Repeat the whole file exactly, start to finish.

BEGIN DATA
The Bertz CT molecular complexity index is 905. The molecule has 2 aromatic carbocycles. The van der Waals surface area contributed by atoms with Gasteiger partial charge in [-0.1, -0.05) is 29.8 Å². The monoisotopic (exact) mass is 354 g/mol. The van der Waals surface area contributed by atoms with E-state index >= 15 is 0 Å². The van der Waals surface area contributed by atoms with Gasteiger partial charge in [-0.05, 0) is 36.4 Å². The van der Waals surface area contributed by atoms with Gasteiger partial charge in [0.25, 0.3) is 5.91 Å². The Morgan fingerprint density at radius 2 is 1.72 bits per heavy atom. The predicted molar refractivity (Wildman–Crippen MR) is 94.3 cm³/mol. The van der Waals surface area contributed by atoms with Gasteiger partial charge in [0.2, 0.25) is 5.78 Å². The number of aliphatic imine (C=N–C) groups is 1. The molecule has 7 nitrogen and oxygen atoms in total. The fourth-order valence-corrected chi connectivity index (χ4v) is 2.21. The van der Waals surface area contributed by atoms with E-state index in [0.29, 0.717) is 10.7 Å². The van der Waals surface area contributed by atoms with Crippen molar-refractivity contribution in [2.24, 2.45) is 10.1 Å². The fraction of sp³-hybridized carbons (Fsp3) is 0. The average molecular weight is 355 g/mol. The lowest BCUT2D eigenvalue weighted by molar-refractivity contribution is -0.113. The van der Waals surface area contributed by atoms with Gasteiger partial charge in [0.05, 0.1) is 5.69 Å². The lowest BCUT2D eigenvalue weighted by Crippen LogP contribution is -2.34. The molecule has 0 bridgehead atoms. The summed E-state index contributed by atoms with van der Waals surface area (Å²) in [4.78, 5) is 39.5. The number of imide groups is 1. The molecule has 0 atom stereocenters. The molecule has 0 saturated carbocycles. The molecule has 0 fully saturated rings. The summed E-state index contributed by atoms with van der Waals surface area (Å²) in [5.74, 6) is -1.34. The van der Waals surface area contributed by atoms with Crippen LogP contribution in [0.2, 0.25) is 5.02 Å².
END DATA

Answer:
The Bertz CT molecular complexity index is 905. The molecule has 2 aromatic carbocycles. The van der Waals surface area contributed by atoms with Gasteiger partial charge in [-0.1, -0.05) is 29.8 Å². The monoisotopic (exact) mass is 354 g/mol. The van der Waals surface area contributed by atoms with E-state index >= 15 is 0 Å². The van der Waals surface area contributed by atoms with Gasteiger partial charge in [-0.05, 0) is 36.4 Å². The van der Waals surface area contributed by atoms with Gasteiger partial charge in [0.25, 0.3) is 5.91 Å². The Morgan fingerprint density at radius 2 is 1.72 bits per heavy atom. The predicted molar refractivity (Wildman–Crippen MR) is 94.3 cm³/mol. The van der Waals surface area contributed by atoms with Gasteiger partial charge in [0.2, 0.25) is 5.78 Å². The number of aliphatic imine (C=N–C) groups is 1. The molecule has 7 nitrogen and oxygen atoms in total. The fourth-order valence-corrected chi connectivity index (χ4v) is 2.21. The van der Waals surface area contributed by atoms with E-state index in [0.29, 0.717) is 10.7 Å². The van der Waals surface area contributed by atoms with Crippen molar-refractivity contribution in [2.24, 2.45) is 10.1 Å². The fraction of sp³-hybridized carbons (Fsp3) is 0. The average molecular weight is 355 g/mol. The lowest BCUT2D eigenvalue weighted by molar-refractivity contribution is -0.113. The van der Waals surface area contributed by atoms with Gasteiger partial charge in [0.05, 0.1) is 5.69 Å². The lowest BCUT2D eigenvalue weighted by Crippen LogP contribution is -2.34. The molecule has 0 bridgehead atoms. The summed E-state index contributed by atoms with van der Waals surface area (Å²) in [4.78, 5) is 39.5. The number of imide groups is 1. The molecule has 0 atom stereocenters. The molecule has 0 saturated carbocycles. The molecule has 0 fully saturated rings. The summed E-state index contributed by atoms with van der Waals surface area (Å²) in [5.74, 6) is -1.34. The van der Waals surface area contributed by atoms with Crippen LogP contribution in [0.2, 0.25) is 5.02 Å².